Rare Australian geckoes and lizards found are being poached and sold on the black market, scientists warn, as they call for more action to protect endangered reptiles.
Research led by the by the Threatened Species Recovery Hub and published today in the Pacific Conservation Biology journal identified the top 20 Australian reptiles most at risk of becoming extinct in the next two decades.
They include the Victorian grassland earless dragon, the Fassifern blind snake, and the Arnhem Land gorges skink.
More than half of the animals are found in Queensland and many are not protected under Federal or state legislation.
Monash University associate professor David Chapple said the snakes, geckoes and lizards face a range of serious threats, including land clearing, climate change and poaching.
“There’s been several instances where people have been caught collecting these species and they’ve been seen turning up on online marketplaces for sale,” Dr Chapple said.
Black market geckoes
One potential target for poachers is the highly-camouflaged Cape Melville leaf-tailed gecko, which is found in isolated rainforests in Far North Queensland.
The species ranks ninth on the Threatened Species Recovery Hub’s list of threatened reptiles.
James Cook University biologist Conrad Hoskin, who discovered the species in 2013, said its exquisite appearance and rareness made it highly desirable to collectors.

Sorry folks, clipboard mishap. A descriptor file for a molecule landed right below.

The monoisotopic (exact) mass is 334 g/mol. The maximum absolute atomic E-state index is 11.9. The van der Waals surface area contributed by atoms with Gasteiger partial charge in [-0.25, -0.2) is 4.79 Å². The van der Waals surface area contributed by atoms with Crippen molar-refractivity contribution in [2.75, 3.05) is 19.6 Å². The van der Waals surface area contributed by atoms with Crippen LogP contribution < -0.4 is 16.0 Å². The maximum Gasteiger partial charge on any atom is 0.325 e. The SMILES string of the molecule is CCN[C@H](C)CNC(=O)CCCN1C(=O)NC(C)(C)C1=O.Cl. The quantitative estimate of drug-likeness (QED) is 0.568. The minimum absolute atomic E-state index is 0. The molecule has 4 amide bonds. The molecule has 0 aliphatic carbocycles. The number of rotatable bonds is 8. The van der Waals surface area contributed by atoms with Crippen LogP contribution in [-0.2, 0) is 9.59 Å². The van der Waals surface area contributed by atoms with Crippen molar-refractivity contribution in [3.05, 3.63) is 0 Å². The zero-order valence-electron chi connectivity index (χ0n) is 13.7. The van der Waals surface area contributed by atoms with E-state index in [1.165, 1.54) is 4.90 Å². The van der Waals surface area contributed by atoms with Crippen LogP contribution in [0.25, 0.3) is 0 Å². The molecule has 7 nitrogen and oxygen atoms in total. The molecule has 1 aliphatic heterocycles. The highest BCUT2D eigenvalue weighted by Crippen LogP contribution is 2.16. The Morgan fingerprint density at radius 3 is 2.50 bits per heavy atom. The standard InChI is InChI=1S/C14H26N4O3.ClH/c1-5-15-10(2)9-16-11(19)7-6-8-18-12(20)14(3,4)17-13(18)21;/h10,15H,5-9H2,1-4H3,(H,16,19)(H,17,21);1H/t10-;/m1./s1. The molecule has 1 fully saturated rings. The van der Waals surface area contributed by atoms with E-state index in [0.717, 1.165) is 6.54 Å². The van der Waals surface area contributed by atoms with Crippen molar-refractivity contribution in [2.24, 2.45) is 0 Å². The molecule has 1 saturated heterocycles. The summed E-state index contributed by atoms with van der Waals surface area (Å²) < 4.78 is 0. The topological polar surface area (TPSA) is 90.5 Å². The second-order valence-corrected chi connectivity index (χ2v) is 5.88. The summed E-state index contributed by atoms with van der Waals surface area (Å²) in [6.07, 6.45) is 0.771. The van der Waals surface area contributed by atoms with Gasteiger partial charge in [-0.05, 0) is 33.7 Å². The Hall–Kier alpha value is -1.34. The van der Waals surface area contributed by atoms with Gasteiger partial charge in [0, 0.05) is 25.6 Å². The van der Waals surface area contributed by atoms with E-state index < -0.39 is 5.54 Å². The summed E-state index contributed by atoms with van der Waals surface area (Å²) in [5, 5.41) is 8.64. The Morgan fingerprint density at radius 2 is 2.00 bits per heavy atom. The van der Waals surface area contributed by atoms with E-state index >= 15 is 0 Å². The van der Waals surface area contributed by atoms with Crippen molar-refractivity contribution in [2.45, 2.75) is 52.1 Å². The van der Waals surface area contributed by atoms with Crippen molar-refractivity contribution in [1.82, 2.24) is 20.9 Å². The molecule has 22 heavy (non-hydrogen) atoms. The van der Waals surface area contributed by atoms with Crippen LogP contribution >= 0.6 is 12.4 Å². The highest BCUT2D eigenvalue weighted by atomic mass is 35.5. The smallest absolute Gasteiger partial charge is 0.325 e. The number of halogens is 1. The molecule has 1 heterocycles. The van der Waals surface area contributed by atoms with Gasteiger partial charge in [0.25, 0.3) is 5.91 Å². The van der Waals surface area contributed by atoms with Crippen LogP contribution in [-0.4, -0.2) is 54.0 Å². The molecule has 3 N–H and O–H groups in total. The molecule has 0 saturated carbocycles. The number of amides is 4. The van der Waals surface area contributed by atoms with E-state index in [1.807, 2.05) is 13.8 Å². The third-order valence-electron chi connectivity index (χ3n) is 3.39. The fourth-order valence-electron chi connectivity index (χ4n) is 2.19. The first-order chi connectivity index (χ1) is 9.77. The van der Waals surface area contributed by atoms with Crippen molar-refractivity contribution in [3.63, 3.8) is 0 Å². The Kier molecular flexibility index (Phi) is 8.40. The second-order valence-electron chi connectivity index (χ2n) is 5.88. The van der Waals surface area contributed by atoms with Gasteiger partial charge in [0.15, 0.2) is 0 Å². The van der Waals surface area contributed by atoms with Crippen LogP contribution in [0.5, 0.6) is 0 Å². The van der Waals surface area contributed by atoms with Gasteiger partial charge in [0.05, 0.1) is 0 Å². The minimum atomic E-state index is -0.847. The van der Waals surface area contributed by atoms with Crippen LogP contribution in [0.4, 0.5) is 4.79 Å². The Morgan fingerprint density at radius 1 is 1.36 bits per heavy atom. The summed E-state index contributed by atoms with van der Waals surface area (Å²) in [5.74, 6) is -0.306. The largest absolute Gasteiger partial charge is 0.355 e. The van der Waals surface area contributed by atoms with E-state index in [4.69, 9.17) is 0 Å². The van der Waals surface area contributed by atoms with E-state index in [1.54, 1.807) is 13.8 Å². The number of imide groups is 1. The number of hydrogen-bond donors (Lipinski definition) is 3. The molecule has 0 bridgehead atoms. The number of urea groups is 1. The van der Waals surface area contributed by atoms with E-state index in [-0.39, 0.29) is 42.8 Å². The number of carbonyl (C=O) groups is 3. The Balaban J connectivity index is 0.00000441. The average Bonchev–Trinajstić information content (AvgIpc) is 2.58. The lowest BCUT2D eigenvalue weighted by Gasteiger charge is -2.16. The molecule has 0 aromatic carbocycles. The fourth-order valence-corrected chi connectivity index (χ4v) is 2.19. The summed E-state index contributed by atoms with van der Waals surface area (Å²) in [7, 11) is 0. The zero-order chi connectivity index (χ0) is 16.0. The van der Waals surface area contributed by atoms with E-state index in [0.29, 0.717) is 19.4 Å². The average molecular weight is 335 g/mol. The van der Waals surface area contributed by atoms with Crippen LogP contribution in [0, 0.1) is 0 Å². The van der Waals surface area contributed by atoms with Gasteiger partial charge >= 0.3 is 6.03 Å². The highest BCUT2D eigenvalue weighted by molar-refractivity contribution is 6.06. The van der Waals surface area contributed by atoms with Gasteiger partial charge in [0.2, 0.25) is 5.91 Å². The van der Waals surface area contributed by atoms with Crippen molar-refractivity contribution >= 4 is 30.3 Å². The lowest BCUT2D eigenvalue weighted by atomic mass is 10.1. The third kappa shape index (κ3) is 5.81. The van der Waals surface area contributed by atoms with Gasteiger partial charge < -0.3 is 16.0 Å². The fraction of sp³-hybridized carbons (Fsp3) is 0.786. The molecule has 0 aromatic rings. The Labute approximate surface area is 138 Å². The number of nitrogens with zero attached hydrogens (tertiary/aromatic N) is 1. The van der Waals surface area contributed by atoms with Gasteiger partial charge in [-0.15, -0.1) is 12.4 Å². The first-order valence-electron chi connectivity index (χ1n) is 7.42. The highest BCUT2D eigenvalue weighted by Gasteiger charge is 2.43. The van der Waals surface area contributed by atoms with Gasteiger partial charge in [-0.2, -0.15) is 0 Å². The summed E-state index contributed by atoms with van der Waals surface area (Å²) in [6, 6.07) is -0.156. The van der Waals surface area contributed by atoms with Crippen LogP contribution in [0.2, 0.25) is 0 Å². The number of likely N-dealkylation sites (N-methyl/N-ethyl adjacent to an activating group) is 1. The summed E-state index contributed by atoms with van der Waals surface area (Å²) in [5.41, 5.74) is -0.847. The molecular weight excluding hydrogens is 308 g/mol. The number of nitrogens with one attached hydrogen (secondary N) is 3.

“They’re big and spectacular, they’re very poorly known, they’re very rare — they’re definitely desirable for keeping,” he said.
“When you’re dealing with a species that have very small population size and a very localised area, even taking 20 or 30 animals can have a very significant impact on the population.”
The issue came to light in July when a variety of native lizards were found hidden in rice cookers destined for China, packaged without food or water to be sold on the black market.
‘Cryptic’ species not protected by law
Dr Chapple said while rare snakes and lizards were popular among collectors, there was a general lack of awareness about the threats they faced.
“I think the general public has a greater affinity with birds and mammals,” he said.
“Lizards and snakes are generally very cryptic and hidden in the environment, and you really have to go out of your way to search for them.”
He said half of the species most at risk of extinction were not listed as endangered or critically endangered under the Environment Protection and Biodiversity Conservation (EPBC) Act.
“There is still a lag from getting them from the international conservation ranking to being protected under Australian law,” he said.
“That’s partly a consequence of a lack of funding being devoted to many of these species, because they often occur in very remote and inaccessible places.”
He said scientists were still coming to grips with the exact number of reptile species native to Australia.
“It’s very hard to identify the conservation action for species when you don’t even know if they exist or where they occur,” he said.
Dr Chapple said more funding for research and monitoring of reptiles was needed.